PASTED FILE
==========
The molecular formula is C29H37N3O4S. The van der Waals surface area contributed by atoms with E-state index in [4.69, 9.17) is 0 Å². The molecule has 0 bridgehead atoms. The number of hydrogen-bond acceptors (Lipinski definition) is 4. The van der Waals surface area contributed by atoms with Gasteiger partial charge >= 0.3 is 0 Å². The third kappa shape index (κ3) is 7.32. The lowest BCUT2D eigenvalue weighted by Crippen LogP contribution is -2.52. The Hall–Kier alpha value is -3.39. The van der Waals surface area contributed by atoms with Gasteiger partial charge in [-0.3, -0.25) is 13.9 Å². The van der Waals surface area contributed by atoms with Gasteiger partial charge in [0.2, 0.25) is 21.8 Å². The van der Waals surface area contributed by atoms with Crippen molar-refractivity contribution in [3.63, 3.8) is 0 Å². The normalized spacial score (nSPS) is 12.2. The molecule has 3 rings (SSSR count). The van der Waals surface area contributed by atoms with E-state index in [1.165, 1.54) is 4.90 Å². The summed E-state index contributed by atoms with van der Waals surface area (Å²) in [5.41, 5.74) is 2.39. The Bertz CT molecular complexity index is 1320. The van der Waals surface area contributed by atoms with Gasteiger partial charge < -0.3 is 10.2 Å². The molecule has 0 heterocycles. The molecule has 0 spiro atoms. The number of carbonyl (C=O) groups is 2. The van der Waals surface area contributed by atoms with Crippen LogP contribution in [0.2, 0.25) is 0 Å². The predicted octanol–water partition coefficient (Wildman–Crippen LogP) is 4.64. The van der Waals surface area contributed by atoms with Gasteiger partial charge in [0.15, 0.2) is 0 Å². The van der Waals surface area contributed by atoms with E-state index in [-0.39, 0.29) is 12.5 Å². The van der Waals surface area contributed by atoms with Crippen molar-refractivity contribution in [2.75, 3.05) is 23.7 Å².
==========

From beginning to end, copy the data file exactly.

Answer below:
The molecular formula is C29H37N3O4S. The van der Waals surface area contributed by atoms with E-state index in [4.69, 9.17) is 0 Å². The molecule has 0 bridgehead atoms. The number of hydrogen-bond acceptors (Lipinski definition) is 4. The van der Waals surface area contributed by atoms with Gasteiger partial charge >= 0.3 is 0 Å². The third kappa shape index (κ3) is 7.32. The lowest BCUT2D eigenvalue weighted by Crippen LogP contribution is -2.52. The Hall–Kier alpha value is -3.39. The van der Waals surface area contributed by atoms with Gasteiger partial charge in [-0.3, -0.25) is 13.9 Å². The van der Waals surface area contributed by atoms with Gasteiger partial charge in [0.2, 0.25) is 21.8 Å². The van der Waals surface area contributed by atoms with Crippen molar-refractivity contribution in [3.63, 3.8) is 0 Å². The normalized spacial score (nSPS) is 12.2. The molecule has 3 rings (SSSR count). The van der Waals surface area contributed by atoms with E-state index in [1.165, 1.54) is 4.90 Å². The summed E-state index contributed by atoms with van der Waals surface area (Å²) in [5.41, 5.74) is 2.39. The Bertz CT molecular complexity index is 1320. The van der Waals surface area contributed by atoms with Gasteiger partial charge < -0.3 is 10.2 Å². The molecule has 0 heterocycles. The molecule has 0 spiro atoms. The number of carbonyl (C=O) groups is 2. The van der Waals surface area contributed by atoms with Crippen LogP contribution in [0.2, 0.25) is 0 Å². The predicted octanol–water partition coefficient (Wildman–Crippen LogP) is 4.64. The van der Waals surface area contributed by atoms with Gasteiger partial charge in [0.15, 0.2) is 0 Å². The van der Waals surface area contributed by atoms with E-state index in [-0.39, 0.29) is 12.5 Å². The van der Waals surface area contributed by atoms with Crippen molar-refractivity contribution in [2.75, 3.05) is 23.7 Å².